Random thoughts on the world of wine, presented in no particular order.

Wednesday, May 6, 2009

Filling a wine cellar

One question facing any wine enthusiast often will face is "what should go into the cellar?"  In my case, it's facing me directly, as the husband of a good friend of my fiancee is looking at buying a small wine refrigerator (like the one pictured) and putting a case or two of mixed wines into it, and he wants me to help picking the wines.

So I've been mulling it over; what would I use to build a cellar?  I know what I have in my cellar -- Cellartracker tells me that I've currently got on hand 38 bottles of wine, focusing mainly on reds (6 white and 32 red), with the majority of "cellar-worthy" wines coming from the upper end of California (some Diamond Mountain cab, a number of bottles of Stags Leap District cabs), Argentina (three bottles of the best Argentine red I've ever had... that costs under $30!  That'll be a post for another day), and a lot of Bordeaux, focusing on '05.

So, what will I suggest my friend get?

Probably not the same wine I would -- from what I understand, he wants to have wine on hand for drinking on a regular basis, not for long-term storage.

See, there's multiple reasons for having a cellar; I want to (mostly) keep wine for years, he wants to have it for months.  Now, there is some crossover between these two categories (as I certainly have wine for short-term consumption), but the intent of the cellar's owner is surely most important in determining what to put in the cellar.

So, what would I choose for short-term storage?  Wines that are ready to drink now, or at least within a year.  Given a hypothetical 12-bottle cellar for wine, I'd try to include:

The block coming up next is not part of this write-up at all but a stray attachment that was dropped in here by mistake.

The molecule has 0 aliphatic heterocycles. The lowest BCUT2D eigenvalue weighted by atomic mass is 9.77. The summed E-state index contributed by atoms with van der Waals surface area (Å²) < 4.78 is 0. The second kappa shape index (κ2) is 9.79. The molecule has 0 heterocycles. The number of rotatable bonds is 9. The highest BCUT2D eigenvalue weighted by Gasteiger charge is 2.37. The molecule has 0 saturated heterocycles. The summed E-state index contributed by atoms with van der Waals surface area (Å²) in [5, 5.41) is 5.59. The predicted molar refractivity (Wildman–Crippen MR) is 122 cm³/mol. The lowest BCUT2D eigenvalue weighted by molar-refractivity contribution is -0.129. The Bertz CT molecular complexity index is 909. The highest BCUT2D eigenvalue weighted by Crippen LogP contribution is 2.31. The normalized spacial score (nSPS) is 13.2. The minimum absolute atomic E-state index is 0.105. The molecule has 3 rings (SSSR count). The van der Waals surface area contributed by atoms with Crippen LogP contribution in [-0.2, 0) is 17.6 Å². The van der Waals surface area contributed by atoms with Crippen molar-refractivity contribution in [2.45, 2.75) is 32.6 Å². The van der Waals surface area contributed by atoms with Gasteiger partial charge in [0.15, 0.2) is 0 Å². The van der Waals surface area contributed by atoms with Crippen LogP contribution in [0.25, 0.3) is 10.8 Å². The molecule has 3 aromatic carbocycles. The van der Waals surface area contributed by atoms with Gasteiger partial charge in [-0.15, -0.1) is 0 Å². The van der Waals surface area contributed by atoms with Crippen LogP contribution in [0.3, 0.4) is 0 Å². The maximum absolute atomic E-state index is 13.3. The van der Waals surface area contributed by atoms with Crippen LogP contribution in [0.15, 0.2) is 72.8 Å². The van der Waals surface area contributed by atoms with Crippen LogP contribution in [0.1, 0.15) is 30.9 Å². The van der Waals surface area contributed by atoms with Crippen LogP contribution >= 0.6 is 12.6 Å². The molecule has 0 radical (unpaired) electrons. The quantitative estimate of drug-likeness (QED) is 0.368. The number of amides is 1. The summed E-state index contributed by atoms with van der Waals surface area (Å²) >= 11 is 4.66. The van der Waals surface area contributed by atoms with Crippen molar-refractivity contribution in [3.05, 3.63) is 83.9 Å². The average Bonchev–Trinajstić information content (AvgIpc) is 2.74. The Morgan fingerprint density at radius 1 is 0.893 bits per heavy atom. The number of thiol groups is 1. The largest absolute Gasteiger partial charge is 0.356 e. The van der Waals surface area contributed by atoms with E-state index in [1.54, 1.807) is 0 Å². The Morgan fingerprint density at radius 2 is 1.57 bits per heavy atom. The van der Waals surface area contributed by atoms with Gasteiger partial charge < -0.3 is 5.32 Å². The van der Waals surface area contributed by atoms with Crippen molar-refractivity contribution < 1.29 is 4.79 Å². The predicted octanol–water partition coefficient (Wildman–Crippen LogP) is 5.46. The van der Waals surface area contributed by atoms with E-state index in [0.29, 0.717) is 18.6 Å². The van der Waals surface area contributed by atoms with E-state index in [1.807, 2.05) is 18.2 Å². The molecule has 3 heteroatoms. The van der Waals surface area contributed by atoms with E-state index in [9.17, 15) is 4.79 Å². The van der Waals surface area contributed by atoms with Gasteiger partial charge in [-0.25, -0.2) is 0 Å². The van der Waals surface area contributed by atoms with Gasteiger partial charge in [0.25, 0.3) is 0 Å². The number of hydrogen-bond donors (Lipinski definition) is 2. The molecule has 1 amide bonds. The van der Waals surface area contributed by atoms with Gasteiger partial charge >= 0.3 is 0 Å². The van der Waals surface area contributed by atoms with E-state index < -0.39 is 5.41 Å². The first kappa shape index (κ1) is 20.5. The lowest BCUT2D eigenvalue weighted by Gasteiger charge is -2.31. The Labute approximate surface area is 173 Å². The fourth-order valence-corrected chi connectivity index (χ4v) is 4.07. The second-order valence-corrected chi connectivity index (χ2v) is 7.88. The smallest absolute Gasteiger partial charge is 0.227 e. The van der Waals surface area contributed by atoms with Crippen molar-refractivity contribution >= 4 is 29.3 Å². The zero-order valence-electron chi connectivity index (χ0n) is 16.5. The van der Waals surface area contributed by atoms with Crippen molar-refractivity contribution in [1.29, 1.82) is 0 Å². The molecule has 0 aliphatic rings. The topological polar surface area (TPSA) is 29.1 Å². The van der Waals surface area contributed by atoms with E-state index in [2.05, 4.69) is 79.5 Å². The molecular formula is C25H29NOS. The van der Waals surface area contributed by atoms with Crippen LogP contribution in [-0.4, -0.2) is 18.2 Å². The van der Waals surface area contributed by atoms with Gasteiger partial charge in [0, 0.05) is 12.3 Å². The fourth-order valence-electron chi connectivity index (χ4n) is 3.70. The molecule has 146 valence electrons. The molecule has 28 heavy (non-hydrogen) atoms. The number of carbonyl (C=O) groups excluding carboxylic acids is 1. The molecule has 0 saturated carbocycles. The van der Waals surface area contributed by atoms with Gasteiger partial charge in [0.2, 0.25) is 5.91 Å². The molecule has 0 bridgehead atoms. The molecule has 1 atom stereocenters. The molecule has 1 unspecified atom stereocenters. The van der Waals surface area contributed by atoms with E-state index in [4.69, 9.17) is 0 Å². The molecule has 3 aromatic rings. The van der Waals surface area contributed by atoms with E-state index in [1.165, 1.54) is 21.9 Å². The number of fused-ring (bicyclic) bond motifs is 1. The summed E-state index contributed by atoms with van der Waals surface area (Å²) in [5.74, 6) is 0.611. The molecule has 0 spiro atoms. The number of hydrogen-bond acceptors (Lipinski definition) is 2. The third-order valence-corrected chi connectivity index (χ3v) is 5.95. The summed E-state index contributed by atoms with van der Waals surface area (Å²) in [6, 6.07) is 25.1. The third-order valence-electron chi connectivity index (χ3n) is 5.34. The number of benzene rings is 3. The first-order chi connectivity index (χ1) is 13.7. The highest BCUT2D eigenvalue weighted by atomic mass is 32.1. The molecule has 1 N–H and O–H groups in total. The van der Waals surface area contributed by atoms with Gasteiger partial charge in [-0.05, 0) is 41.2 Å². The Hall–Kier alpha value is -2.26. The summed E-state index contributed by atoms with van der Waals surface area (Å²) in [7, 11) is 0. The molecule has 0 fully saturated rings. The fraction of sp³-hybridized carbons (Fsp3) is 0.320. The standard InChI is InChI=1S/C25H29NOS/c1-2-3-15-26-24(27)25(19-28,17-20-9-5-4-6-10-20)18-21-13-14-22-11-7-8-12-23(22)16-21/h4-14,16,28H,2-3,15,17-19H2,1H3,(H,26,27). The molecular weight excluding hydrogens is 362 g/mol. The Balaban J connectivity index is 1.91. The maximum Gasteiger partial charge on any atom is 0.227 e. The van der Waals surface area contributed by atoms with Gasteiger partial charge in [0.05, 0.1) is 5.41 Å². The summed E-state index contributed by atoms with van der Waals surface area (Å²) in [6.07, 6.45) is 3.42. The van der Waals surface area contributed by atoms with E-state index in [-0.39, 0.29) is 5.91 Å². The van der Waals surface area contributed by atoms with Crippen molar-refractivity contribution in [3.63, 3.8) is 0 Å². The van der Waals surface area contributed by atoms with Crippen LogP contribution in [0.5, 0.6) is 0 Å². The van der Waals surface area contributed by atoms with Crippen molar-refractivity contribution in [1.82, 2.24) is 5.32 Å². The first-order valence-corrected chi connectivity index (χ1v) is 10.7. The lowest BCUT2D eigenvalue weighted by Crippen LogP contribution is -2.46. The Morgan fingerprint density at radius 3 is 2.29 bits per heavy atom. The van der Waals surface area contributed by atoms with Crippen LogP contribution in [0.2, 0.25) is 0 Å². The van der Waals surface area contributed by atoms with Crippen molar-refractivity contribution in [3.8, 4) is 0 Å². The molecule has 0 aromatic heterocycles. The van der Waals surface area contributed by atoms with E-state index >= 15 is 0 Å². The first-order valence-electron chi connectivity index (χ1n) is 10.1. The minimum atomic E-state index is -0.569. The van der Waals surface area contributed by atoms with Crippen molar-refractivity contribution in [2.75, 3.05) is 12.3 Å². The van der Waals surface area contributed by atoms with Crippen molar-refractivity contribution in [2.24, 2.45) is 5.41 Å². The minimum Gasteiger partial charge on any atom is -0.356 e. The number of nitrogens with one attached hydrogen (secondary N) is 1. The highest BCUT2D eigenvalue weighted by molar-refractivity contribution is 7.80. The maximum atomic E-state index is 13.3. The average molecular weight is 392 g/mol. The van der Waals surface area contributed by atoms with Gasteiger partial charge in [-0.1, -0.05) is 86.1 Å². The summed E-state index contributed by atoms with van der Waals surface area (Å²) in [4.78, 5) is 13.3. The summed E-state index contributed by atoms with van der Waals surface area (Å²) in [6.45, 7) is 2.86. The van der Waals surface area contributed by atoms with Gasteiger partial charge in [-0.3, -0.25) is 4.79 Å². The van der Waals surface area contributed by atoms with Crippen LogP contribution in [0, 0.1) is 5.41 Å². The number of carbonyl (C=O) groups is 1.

• A bottle of nonvintage Champagne or other good sparkling wine-- it's always good to have something on hand to celebrate with, even if you're just celebrating Tuesday.
  • An Australian Shiraz -- Friendly and fruity, good crowd-pleasers. 
  • Some Pinot Noir -- yes, it's trendy, but it's also versatile.
  • One Rhône red -- A bit more earthy, great for steaks, and undoubtedly adding cachet to a dinner ("Oh, we'll drink French tonight.")
  • A low-oak Chardonnay -- Sometimes, you don't want your wine to taste like oak...
  • An oaky Chardonnay -- ...And sometimes you do.
  • A New Zealand Sauvignon Blanc -- Great with seafood, another crowd-pleasing wine.
  • A Washington Merlot -- Some of the best Merlot I've had in recent memory was from Washington state; good value for rich, plummy, cherry wine.
  • Two California Cabernets -- Ideally, both from Napa -- one from the mountains, and one from the valley floor, to allow for the different styles to show off.
  • Two "oddball" wines -- a Torrontés, perhaps, a Carménère, or some Pinotage from South Africa.  A Brunello or Rosso di Montalcino.  Something not within the "normal" varietals.  What's the point in playing it safe all the time?
Now, if I were designing for aging long-term, things would be a bit different.
  • Replace the nonvintage Champagne with something vintage (vintage Champagne is made to age longer).
  • The Shrazes would either become upper-end Aussie wine, or small-appelation Rhône wines (Vacqyras, Gigondas, or Chateaneauf-du-Pâpe).
  • The Pinot would become a Burgundy.
  • The Californian Cabernets would become either upper-end cabs (read: probably overpriced), or ageworthy left-bank Bordeauxes (2003 and 2005's, if they were being bought at retail right now).
  • The Merlot would become a right-bank Bordeaux.
  • The Chardonnay would become a bottle of Montrachet or Mersault, and a bottle of Pouilly-Fuisee or Chablis.  If possible, they'd become Premier or Grand Cru wines from those regions.
  • The Sauvignon Blanc would either become an upper-end Bordeaux blanc, or replaced entirely with a Sauternes or a good German Riesling.
  • A vintage Port would probably appear, if possible.
  • The oddballs would still be oddballs, but now concentrating on areas with age-worthy wines -- Tupungato in Argentina, Stellenbosch/Rustenberg in South Africa, Barolo and Barbaresco in Tuscany.
Of course, there's other ways to plan out a cellar ("I want to get the best wines from [insert-region-here]," or "vertical tastings of [insert-wine-here]," or "horizontal tastings of [region] in [year],"), but for the most part, these two plans would satisfy the desire to either have a bottle on had for most occasions, or to have wine worth aging for a couple of years.

Of course, a better plan is to get a 24-bottle cellar, and mix the two cases!

No comments:

Post a Comment